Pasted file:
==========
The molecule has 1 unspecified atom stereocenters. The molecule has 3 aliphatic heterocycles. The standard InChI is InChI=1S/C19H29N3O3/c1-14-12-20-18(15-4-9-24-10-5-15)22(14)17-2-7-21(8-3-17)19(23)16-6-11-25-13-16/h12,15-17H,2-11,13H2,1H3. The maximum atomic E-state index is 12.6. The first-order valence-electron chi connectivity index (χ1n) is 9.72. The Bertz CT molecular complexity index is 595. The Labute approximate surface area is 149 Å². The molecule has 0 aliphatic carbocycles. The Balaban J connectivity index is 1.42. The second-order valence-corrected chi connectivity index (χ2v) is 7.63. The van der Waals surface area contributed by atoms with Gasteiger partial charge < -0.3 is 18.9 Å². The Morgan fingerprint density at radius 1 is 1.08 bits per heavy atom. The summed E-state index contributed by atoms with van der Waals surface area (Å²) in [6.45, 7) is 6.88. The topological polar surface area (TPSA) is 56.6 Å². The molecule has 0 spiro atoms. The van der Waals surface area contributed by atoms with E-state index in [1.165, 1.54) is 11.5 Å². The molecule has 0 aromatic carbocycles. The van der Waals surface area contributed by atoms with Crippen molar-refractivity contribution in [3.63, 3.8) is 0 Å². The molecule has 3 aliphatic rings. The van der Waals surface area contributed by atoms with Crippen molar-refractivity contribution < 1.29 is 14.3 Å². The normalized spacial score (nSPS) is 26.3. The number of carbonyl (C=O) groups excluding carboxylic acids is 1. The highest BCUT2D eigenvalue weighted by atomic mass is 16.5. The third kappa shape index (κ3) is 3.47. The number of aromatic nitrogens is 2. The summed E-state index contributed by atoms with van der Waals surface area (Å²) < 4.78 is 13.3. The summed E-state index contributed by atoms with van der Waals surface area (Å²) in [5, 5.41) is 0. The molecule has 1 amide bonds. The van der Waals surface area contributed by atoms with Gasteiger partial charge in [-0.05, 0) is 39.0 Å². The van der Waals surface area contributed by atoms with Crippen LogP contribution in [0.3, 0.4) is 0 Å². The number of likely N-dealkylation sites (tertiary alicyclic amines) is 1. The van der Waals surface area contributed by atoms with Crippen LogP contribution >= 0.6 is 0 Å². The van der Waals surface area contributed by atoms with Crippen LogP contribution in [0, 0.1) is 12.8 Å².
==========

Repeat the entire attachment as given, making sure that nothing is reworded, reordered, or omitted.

The molecule has 1 unspecified atom stereocenters. The molecule has 3 aliphatic heterocycles. The standard InChI is InChI=1S/C19H29N3O3/c1-14-12-20-18(15-4-9-24-10-5-15)22(14)17-2-7-21(8-3-17)19(23)16-6-11-25-13-16/h12,15-17H,2-11,13H2,1H3. The maximum atomic E-state index is 12.6. The first-order valence-electron chi connectivity index (χ1n) is 9.72. The Bertz CT molecular complexity index is 595. The Labute approximate surface area is 149 Å². The molecule has 0 aliphatic carbocycles. The Balaban J connectivity index is 1.42. The second-order valence-corrected chi connectivity index (χ2v) is 7.63. The van der Waals surface area contributed by atoms with Gasteiger partial charge < -0.3 is 18.9 Å². The Morgan fingerprint density at radius 1 is 1.08 bits per heavy atom. The summed E-state index contributed by atoms with van der Waals surface area (Å²) in [6.45, 7) is 6.88. The topological polar surface area (TPSA) is 56.6 Å². The molecule has 0 spiro atoms. The van der Waals surface area contributed by atoms with E-state index in [1.165, 1.54) is 11.5 Å². The molecule has 0 aromatic carbocycles. The van der Waals surface area contributed by atoms with Crippen molar-refractivity contribution in [3.63, 3.8) is 0 Å². The molecule has 3 aliphatic rings. The van der Waals surface area contributed by atoms with Crippen molar-refractivity contribution < 1.29 is 14.3 Å². The normalized spacial score (nSPS) is 26.3. The number of carbonyl (C=O) groups excluding carboxylic acids is 1. The highest BCUT2D eigenvalue weighted by atomic mass is 16.5. The third kappa shape index (κ3) is 3.47. The number of aromatic nitrogens is 2. The summed E-state index contributed by atoms with van der Waals surface area (Å²) < 4.78 is 13.3. The summed E-state index contributed by atoms with van der Waals surface area (Å²) in [5, 5.41) is 0. The molecule has 1 amide bonds. The van der Waals surface area contributed by atoms with Gasteiger partial charge in [-0.05, 0) is 39.0 Å². The van der Waals surface area contributed by atoms with Crippen LogP contribution in [0.3, 0.4) is 0 Å². The number of likely N-dealkylation sites (tertiary alicyclic amines) is 1. The van der Waals surface area contributed by atoms with Crippen LogP contribution >= 0.6 is 0 Å². The van der Waals surface area contributed by atoms with Crippen LogP contribution in [0, 0.1) is 12.8 Å².